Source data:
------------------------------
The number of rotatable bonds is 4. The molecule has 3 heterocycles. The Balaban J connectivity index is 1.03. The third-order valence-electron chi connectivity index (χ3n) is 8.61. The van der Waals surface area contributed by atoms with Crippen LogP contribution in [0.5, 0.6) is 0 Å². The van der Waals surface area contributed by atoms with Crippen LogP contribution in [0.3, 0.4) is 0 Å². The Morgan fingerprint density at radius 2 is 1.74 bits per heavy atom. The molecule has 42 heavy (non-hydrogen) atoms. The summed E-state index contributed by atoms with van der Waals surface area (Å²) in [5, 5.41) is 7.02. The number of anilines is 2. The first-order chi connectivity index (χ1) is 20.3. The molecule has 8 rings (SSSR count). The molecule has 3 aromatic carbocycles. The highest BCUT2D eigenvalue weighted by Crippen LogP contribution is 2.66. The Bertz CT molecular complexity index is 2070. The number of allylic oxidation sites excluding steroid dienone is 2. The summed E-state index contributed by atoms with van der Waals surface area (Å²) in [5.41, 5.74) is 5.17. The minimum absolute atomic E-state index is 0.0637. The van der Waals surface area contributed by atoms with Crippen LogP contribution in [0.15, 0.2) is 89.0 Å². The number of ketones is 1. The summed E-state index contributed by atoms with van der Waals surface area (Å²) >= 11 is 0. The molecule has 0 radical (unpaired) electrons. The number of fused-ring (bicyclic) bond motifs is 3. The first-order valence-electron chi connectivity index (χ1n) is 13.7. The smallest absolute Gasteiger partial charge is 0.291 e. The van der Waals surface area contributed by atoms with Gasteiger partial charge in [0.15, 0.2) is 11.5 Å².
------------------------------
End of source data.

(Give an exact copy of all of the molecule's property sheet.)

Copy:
The number of rotatable bonds is 4. The molecule has 3 heterocycles. The Balaban J connectivity index is 1.03. The third-order valence-electron chi connectivity index (χ3n) is 8.61. The van der Waals surface area contributed by atoms with Crippen LogP contribution in [0.5, 0.6) is 0 Å². The van der Waals surface area contributed by atoms with Crippen LogP contribution in [0.3, 0.4) is 0 Å². The Morgan fingerprint density at radius 2 is 1.74 bits per heavy atom. The molecule has 42 heavy (non-hydrogen) atoms. The summed E-state index contributed by atoms with van der Waals surface area (Å²) in [5, 5.41) is 7.02. The number of anilines is 2. The first-order chi connectivity index (χ1) is 20.3. The molecule has 8 rings (SSSR count). The molecule has 3 aromatic carbocycles. The highest BCUT2D eigenvalue weighted by Crippen LogP contribution is 2.66. The Bertz CT molecular complexity index is 2070. The number of allylic oxidation sites excluding steroid dienone is 2. The summed E-state index contributed by atoms with van der Waals surface area (Å²) in [5.41, 5.74) is 5.17. The minimum absolute atomic E-state index is 0.0637. The van der Waals surface area contributed by atoms with Crippen LogP contribution in [0.15, 0.2) is 89.0 Å². The number of ketones is 1. The summed E-state index contributed by atoms with van der Waals surface area (Å²) >= 11 is 0. The molecule has 0 radical (unpaired) electrons. The number of fused-ring (bicyclic) bond motifs is 3. The first-order valence-electron chi connectivity index (χ1n) is 13.7. The smallest absolute Gasteiger partial charge is 0.291 e. The van der Waals surface area contributed by atoms with Gasteiger partial charge in [0.15, 0.2) is 11.5 Å².